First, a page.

Part of 'Living Space: Defining and Designing the City'
In response to the Rachael Whiteread retrospective at Tate Britain
Mass / Memory
The material of a building expresses its personal history; it reflects the aesthetics of its specific time and place and it wears the stains of its years of occupation. In this session we will use the space of Tate Modern to explore ideas of mass and memory by looking closely at concrete. We will map the traces of construction processes visible in the original Turbine Hall building and the new Switch House, engaging with the space through drawing and model making. We will use these artefacts to discuss our own experiences of history in the city, and ask how buildings can be designed to respond to different perceptions of a place.
Link to an overview of the full programme:
Concrete Casting Marks
Rubbings taken from the surface of cast in-situ concrete in Tate Modern, looking at how the patterns of formwork and shuttering carry a memory of their construction.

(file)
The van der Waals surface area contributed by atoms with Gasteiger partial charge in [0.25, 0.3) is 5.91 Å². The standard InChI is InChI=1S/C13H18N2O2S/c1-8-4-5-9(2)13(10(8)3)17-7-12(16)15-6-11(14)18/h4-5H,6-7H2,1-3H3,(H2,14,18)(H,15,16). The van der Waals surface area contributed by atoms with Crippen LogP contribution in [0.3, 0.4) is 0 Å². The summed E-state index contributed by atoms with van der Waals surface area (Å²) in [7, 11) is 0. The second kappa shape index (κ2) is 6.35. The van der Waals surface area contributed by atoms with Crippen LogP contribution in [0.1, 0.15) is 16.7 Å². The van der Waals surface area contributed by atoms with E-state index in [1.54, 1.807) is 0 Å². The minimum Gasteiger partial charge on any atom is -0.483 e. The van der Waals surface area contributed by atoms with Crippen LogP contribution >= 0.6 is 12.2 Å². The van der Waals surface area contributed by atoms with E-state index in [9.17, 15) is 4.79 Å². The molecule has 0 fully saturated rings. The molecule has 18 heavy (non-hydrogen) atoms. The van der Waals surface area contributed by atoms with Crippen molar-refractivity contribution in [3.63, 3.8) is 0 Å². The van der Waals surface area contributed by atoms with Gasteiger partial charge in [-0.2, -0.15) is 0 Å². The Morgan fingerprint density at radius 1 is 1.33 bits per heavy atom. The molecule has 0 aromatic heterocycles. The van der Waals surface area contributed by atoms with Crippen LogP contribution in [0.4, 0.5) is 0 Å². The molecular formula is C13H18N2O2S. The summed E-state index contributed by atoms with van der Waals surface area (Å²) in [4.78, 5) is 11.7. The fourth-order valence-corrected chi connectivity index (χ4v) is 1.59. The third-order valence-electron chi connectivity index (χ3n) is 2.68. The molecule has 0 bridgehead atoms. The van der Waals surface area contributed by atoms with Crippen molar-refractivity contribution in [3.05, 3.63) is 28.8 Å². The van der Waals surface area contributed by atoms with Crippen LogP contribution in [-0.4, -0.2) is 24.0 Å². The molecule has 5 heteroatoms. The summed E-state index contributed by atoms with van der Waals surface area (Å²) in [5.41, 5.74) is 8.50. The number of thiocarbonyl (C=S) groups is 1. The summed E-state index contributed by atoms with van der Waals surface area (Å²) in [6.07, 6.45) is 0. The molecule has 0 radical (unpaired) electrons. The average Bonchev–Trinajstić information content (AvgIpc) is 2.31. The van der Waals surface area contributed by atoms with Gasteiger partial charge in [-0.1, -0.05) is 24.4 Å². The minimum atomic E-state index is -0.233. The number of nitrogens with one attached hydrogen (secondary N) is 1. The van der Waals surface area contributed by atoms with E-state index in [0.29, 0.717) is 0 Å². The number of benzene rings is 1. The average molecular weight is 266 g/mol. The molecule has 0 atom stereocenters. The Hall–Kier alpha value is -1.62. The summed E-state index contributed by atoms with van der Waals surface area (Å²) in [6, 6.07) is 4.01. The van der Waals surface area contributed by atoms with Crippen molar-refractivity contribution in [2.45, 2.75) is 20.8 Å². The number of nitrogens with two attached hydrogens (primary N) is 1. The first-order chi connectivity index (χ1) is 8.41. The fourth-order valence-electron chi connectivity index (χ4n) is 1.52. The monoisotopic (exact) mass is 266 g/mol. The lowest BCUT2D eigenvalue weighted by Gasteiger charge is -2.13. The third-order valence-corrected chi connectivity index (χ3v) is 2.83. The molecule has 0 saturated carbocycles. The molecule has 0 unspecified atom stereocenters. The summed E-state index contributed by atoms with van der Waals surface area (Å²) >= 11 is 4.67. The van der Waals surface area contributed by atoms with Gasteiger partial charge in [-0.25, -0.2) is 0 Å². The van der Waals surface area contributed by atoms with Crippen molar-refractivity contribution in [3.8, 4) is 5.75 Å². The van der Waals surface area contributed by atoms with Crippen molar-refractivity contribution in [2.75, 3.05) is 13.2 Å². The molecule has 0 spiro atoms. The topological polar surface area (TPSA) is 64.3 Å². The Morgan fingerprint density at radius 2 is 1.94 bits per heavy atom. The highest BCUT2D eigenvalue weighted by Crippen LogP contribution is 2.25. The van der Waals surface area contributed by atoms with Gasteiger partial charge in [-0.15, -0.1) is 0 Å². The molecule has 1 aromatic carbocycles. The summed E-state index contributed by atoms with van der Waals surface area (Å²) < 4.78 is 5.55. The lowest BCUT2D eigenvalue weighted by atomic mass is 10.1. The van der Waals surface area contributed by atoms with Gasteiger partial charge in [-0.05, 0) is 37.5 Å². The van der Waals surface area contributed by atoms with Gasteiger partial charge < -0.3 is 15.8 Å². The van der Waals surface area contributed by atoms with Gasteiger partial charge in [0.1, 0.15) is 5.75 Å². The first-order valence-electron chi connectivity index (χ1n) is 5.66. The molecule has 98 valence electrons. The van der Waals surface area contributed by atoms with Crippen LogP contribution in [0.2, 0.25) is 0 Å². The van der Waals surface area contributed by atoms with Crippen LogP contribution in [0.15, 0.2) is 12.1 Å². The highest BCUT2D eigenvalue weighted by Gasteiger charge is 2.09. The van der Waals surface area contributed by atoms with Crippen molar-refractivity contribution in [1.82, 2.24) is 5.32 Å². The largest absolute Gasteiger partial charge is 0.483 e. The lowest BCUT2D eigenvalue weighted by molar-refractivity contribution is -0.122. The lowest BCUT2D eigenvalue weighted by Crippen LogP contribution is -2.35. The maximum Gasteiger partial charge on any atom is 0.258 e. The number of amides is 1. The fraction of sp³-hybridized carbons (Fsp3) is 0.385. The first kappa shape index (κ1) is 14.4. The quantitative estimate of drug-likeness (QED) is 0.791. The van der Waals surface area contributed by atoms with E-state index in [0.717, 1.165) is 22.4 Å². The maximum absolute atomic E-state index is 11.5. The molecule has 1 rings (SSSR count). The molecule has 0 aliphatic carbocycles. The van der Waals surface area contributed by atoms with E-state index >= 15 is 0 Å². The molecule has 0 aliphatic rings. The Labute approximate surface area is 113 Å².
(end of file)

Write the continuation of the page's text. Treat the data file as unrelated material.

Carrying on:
Casting from the structures of Tate Modern
A process of casting similar to the paper mache techniques used by Whiteread in her sculptural works. This was applied to the structural frame of the Turbine Hall to capture the traces of construction processes and the memory of making captured in the material, used as a way to critique the architectural practice of 'retained facades'.
Textures of Home
Impressions taken from the surfaces of programme participant's homes, recast in paper mache. The techniques of casting echo those employed by Whiteread, used as a way to discuss material memory and emotional association, the layers of personal history apparent in an architectural surface fragment.